• Determine hygiene needs, including identifying issues with toileting, bathing, and preferences in terms of touch, temperature, need for privacy, etc. Also, determine the need for cuing due to incontinence – something that may not be initially obvious. We also make sure that if there was an issue of urinary tract infections (UTIs) that certain protocol be followed to prevent a reoccurrence.
  • Determine how the client would like to be addressed.
  • Determine how much the client likes to be engaged and interacted with.
  • Working with an aide to ensure proper communication/engagement if the client is cognitively impaired and/or if communication is difficult due to stroke or other health conditions.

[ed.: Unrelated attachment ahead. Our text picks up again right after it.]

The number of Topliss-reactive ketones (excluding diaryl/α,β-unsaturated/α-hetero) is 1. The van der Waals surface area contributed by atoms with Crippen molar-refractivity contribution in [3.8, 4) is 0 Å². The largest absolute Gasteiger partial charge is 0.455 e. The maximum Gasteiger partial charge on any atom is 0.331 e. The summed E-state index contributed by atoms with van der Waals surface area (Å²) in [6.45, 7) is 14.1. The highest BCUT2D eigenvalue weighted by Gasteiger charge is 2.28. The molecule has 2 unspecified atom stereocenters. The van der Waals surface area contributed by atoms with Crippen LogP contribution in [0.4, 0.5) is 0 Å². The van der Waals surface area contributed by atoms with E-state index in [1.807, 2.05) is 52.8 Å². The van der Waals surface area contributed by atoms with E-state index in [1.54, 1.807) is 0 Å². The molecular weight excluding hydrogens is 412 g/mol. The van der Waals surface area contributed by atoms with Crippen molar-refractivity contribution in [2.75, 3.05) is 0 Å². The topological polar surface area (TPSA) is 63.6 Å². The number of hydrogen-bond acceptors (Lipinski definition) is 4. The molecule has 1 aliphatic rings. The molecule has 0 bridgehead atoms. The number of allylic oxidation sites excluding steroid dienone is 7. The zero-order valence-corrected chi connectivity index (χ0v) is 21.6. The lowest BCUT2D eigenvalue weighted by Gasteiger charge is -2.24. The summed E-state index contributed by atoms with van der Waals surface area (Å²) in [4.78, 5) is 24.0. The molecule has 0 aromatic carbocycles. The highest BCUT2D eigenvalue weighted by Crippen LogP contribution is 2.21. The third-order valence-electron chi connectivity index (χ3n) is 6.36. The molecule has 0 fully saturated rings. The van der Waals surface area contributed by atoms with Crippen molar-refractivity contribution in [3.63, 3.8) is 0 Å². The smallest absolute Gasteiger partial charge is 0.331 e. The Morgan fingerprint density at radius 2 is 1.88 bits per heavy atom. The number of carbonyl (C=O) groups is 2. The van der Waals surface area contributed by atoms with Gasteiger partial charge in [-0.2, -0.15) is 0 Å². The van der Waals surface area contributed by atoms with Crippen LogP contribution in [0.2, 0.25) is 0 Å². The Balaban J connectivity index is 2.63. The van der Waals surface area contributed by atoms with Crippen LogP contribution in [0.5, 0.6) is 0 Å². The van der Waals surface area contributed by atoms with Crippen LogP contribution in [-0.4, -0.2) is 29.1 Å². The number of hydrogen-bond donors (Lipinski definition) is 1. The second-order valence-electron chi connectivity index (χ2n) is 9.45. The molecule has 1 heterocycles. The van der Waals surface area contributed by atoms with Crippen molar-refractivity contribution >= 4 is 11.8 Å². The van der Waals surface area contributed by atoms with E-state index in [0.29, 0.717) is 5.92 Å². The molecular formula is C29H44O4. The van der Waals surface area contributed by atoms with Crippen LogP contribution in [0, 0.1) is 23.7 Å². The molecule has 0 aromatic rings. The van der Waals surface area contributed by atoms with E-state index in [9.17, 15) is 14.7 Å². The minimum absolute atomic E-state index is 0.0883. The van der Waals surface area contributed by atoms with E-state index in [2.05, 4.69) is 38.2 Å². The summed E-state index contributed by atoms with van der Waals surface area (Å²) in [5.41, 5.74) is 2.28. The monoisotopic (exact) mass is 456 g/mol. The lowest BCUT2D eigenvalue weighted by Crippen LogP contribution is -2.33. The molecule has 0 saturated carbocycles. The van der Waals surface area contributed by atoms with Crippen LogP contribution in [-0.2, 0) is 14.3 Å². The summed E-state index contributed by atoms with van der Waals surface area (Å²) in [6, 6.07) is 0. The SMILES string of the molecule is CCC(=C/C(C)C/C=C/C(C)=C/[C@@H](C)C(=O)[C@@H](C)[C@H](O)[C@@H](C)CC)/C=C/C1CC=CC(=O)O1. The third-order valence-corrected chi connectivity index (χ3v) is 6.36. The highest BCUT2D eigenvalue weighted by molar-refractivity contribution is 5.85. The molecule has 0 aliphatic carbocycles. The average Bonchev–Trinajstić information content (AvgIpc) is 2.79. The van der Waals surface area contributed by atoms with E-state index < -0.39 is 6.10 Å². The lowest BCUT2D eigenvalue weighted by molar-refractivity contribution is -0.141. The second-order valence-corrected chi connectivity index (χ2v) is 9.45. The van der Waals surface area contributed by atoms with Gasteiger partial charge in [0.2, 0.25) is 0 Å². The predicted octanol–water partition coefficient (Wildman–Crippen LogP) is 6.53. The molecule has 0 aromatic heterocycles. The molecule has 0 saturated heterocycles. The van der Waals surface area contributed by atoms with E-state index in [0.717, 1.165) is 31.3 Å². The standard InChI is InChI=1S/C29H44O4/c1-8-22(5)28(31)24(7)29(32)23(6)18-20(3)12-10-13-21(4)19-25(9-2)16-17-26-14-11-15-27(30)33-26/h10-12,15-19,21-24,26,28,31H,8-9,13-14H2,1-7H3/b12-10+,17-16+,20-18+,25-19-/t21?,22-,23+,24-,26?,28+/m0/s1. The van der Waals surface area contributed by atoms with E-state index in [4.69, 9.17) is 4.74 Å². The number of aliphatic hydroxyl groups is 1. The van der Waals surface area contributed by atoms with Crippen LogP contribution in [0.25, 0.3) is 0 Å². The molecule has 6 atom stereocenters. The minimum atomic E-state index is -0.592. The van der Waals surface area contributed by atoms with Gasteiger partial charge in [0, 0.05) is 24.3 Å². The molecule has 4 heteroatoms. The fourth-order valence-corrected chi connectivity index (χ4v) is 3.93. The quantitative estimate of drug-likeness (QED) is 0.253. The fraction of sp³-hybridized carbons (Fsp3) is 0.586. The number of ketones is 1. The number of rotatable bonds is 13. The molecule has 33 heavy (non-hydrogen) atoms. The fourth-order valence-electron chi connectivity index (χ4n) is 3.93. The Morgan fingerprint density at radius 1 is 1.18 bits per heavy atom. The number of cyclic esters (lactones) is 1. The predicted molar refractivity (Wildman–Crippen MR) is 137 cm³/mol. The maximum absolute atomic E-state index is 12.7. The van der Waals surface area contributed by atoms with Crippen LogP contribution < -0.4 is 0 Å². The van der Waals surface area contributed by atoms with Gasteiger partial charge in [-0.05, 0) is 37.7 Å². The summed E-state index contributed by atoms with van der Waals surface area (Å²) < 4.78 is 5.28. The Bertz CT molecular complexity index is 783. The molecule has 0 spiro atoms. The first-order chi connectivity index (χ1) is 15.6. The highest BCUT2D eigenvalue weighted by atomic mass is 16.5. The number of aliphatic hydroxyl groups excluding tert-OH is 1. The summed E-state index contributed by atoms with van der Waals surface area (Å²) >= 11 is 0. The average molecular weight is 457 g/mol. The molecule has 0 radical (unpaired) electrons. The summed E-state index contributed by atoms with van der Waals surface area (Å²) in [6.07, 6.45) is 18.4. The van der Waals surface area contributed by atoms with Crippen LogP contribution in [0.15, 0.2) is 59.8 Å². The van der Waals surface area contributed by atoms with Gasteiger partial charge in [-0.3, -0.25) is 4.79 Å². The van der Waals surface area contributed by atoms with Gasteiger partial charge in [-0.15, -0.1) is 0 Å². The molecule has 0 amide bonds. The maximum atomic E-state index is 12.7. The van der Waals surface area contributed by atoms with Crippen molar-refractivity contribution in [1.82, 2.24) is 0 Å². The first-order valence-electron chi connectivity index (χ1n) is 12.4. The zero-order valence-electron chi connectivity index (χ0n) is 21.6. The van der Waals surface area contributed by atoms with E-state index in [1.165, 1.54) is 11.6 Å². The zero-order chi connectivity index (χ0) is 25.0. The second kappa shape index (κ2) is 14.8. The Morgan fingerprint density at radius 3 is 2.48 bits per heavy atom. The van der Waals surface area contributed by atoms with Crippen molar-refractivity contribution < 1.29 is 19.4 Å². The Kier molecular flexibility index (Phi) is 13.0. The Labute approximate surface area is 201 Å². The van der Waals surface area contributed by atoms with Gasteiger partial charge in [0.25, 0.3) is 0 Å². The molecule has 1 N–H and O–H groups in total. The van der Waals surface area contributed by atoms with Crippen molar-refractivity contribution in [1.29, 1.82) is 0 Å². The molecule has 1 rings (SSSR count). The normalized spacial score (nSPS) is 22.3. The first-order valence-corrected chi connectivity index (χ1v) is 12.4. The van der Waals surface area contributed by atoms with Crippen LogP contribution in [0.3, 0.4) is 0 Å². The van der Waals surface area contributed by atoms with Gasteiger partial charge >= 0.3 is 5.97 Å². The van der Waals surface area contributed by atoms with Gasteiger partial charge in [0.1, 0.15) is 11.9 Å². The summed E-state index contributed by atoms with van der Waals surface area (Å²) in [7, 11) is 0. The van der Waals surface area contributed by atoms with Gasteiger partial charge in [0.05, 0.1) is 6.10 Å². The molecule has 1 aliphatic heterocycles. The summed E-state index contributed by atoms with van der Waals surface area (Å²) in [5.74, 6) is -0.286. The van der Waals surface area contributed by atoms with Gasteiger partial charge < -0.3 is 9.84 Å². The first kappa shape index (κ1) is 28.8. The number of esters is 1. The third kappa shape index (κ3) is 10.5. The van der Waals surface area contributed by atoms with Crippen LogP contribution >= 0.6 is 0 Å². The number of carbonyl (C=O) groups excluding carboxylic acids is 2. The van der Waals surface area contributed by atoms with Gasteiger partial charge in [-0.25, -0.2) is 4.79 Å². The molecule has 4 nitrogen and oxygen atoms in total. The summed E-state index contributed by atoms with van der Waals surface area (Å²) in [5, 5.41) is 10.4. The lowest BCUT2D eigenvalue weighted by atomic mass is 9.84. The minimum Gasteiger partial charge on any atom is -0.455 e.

• Determine how directive a client is and/or cognitively compromised – is the client able to direct the caregiver and express their wishes or does the client need supportive cuing/direction? If a client has some cognitive deficits, it is sometimes important for the aide to be more directive throughout the day. It also requires finding a suitable aide who anticipates the client’s needs and provides reminders for appropriate times to eat, drink, go outside, etc. This is particularly important for a client who is more vulnerable and is not able to advocate for themselves.

Once an aide has been assigned/hired:

  • Spend time during the first shift to ensure that the aide truly has the proper basic skills, including:
    • Ability to safely transfer a client to and from a wheelchair, including recommending special cushions, foot supports, etc.
    • Moving a bedbound client safely without shearing of the skin.